It’s been a busy January here, with my trip to Cleveland to give some well-received talks at C-SEA followed by a grueling week of fishroom preparation in advance of Reef Builder’s world-reknowned Jake Adams dropping by for a surprise visit and a bit of Q&A at the Lake Superior Marine Aquarium Club’s winter / holiday / new year bash. Of course, the Lightning Maroon breeding and rearing doesn’t stop because life gets in the way, but you better believe the online posts can sometimes drop in priority!

Spawn #20 has progressed, but not without hiccups. You may recall I split this batch between the 10 gallon tank and a 15 gallon BRT (black round tub), earlier this month. This proved to be a wise move. More on that in a second, but I found it extremely interesting to note that the larvae which were moved to the BRT under 24 hour light grew faster and underwent metamorphosis sooner…3-4 days sooner, than the ones left in the 10 gallon tank (which by default gets around an 8 hour dark period).  Just before my trip to Cleveland, I took this shot of the babies in the BRT:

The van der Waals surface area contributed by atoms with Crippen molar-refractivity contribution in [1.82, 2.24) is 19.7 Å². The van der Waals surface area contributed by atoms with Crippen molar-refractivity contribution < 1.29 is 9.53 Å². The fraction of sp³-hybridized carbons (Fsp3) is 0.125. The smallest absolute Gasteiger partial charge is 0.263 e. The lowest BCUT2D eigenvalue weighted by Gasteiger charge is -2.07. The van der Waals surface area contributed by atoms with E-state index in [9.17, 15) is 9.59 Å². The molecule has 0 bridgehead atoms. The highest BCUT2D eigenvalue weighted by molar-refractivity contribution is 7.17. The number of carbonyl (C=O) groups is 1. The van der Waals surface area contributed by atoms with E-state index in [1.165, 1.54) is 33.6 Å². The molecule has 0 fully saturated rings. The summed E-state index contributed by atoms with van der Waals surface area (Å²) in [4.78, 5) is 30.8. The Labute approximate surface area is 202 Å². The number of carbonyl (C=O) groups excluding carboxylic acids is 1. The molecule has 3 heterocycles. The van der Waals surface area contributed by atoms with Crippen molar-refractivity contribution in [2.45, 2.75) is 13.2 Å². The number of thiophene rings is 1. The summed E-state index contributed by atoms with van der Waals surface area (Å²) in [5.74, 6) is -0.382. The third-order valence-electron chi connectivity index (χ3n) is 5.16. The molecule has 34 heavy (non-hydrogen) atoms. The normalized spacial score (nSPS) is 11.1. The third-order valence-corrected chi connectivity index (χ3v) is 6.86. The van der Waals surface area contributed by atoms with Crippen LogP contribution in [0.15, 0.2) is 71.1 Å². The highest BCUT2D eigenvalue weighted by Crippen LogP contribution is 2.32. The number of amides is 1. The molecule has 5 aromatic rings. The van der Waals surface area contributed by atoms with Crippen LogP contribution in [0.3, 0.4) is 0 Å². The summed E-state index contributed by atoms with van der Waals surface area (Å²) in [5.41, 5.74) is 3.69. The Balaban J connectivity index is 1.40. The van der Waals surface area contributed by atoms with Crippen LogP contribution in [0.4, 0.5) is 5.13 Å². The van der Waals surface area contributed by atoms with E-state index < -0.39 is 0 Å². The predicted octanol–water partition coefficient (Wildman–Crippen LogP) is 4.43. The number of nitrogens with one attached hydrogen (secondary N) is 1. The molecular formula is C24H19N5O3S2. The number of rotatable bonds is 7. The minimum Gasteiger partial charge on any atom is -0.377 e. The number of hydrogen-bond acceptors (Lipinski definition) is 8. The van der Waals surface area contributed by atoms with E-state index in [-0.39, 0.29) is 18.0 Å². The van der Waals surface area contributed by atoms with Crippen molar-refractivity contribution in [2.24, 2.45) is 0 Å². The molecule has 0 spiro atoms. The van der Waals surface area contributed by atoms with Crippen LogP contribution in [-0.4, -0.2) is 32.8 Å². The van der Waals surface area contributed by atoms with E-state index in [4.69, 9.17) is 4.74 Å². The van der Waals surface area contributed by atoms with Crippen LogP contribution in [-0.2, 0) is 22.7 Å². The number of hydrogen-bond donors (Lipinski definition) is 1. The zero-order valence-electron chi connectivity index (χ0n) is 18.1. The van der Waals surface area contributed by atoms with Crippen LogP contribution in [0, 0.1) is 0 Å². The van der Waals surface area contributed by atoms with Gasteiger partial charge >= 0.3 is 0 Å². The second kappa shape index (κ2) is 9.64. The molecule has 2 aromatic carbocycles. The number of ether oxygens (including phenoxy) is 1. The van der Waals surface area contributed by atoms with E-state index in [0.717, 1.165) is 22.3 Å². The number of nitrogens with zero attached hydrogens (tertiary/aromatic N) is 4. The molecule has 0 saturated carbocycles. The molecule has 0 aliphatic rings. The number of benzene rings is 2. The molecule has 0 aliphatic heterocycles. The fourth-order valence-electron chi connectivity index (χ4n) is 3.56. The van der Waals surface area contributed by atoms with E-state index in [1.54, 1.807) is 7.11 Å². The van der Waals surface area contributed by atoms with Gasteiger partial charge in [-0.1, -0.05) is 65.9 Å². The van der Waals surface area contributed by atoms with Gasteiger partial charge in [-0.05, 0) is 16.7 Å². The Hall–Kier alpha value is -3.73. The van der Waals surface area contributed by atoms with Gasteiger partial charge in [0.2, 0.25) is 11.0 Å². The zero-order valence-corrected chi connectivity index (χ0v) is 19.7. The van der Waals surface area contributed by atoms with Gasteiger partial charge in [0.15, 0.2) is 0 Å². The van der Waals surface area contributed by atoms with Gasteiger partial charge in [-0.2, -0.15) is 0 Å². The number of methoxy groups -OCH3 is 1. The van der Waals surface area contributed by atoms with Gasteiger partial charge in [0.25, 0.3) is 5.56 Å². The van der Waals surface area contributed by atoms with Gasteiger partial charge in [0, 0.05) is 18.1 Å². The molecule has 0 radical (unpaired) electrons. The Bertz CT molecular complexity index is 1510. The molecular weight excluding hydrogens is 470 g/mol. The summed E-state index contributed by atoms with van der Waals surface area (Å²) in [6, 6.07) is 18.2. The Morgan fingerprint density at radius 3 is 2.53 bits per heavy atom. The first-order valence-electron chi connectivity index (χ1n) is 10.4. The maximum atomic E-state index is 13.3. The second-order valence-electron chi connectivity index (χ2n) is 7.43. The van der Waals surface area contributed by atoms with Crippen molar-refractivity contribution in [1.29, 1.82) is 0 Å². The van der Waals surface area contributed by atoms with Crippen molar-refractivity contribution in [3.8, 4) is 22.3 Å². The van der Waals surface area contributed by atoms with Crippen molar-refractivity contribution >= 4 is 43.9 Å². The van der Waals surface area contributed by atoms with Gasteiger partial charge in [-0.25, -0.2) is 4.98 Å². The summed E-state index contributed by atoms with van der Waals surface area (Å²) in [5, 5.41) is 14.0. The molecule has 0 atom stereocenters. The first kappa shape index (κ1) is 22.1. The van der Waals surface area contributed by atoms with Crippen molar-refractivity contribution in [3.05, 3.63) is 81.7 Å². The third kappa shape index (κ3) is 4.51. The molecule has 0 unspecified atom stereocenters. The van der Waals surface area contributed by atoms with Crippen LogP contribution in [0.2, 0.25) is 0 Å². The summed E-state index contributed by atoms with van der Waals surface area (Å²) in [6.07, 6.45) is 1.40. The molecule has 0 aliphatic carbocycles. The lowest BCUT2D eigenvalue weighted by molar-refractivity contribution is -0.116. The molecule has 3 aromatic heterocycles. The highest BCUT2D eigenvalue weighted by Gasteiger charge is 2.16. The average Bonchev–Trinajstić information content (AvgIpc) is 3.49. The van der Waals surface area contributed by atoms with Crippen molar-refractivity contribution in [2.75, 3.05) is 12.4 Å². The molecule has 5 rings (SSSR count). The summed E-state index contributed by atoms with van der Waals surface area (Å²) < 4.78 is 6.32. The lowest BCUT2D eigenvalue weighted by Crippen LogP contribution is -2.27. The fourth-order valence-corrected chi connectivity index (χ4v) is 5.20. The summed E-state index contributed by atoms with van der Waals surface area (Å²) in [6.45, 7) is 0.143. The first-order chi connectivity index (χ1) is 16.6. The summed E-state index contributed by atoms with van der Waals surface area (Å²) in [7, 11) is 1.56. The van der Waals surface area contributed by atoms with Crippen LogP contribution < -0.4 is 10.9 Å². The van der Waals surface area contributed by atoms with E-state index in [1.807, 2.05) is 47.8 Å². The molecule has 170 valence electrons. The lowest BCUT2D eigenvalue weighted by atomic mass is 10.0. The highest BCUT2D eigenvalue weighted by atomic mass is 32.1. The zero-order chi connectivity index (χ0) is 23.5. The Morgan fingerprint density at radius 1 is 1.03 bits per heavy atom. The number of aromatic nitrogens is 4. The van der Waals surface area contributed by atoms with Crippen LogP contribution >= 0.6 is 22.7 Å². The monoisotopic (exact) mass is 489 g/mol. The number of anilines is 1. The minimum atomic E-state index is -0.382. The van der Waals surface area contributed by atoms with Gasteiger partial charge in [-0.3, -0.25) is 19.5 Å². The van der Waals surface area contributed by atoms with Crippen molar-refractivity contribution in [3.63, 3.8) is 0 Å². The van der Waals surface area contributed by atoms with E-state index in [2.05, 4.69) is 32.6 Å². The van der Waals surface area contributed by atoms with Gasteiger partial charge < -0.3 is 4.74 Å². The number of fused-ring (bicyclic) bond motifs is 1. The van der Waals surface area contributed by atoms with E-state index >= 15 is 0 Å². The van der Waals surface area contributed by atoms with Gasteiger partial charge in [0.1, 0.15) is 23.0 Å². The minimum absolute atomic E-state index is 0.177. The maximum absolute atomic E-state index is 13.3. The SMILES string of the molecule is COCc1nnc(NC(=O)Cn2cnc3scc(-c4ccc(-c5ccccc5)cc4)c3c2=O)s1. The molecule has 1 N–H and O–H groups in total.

Spawn #20 in the BRT, post metamorphosis, already easily discernable as white stripes or lightnings.

Spawn #20 in the BRT, post metamorphosis, already easily discernable as white stripes or lightnings.

During my time at C-SEA, my good friend and fellow clownfish breeder Mike Doty (you may recall he helped hatch and rear the very first Lightnings) was keeping an eye on the fishroom. For no reason, somewhere around the 17th or so, the babies in the 10 gallon just died. Mike can’t explain it, I can’t explain it. We’ve seen this happen before.

Meanwhile the ones in the BRT fared better, but there still have been losses. During one of Mike’s stop overs, he found 7 dead.  This photograph from 1-27-2014:

Lightning Maroon Clownfish Spawn #20 at 1/27/2014

Lightning Maroon Clownfish Spawn #20 at 1/27/2014